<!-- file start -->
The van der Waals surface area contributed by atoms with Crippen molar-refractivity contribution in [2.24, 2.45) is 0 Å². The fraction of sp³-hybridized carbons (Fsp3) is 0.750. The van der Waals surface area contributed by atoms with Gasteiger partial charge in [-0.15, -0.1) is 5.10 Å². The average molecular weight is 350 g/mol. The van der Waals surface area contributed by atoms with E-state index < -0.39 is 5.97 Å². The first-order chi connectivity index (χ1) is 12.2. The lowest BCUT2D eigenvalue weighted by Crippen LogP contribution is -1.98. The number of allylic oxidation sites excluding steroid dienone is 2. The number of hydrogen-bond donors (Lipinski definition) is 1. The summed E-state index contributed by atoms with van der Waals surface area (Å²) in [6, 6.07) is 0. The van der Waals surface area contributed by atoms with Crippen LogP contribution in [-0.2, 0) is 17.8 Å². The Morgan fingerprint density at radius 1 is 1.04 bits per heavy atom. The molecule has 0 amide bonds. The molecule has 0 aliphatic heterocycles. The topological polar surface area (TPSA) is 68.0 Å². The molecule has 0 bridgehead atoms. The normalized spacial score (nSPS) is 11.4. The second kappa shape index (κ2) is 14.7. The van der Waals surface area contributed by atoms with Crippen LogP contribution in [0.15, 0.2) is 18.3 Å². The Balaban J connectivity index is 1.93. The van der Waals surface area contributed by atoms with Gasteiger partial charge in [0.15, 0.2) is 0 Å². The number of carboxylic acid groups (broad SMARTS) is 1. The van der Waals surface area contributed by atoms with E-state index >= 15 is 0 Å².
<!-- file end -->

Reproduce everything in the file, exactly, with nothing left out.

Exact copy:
The van der Waals surface area contributed by atoms with Crippen molar-refractivity contribution in [2.24, 2.45) is 0 Å². The fraction of sp³-hybridized carbons (Fsp3) is 0.750. The van der Waals surface area contributed by atoms with Gasteiger partial charge in [-0.15, -0.1) is 5.10 Å². The average molecular weight is 350 g/mol. The van der Waals surface area contributed by atoms with E-state index < -0.39 is 5.97 Å². The first-order chi connectivity index (χ1) is 12.2. The lowest BCUT2D eigenvalue weighted by Crippen LogP contribution is -1.98. The number of allylic oxidation sites excluding steroid dienone is 2. The number of hydrogen-bond donors (Lipinski definition) is 1. The summed E-state index contributed by atoms with van der Waals surface area (Å²) in [6, 6.07) is 0. The van der Waals surface area contributed by atoms with Crippen LogP contribution in [-0.2, 0) is 17.8 Å². The Morgan fingerprint density at radius 1 is 1.04 bits per heavy atom. The molecule has 0 amide bonds. The molecule has 0 aliphatic heterocycles. The topological polar surface area (TPSA) is 68.0 Å². The molecule has 0 bridgehead atoms. The normalized spacial score (nSPS) is 11.4. The second kappa shape index (κ2) is 14.7. The van der Waals surface area contributed by atoms with Crippen LogP contribution in [0.15, 0.2) is 18.3 Å². The Balaban J connectivity index is 1.93. The van der Waals surface area contributed by atoms with Gasteiger partial charge in [0.15, 0.2) is 0 Å². The number of carboxylic acid groups (broad SMARTS) is 1. The van der Waals surface area contributed by atoms with E-state index >= 15 is 0 Å².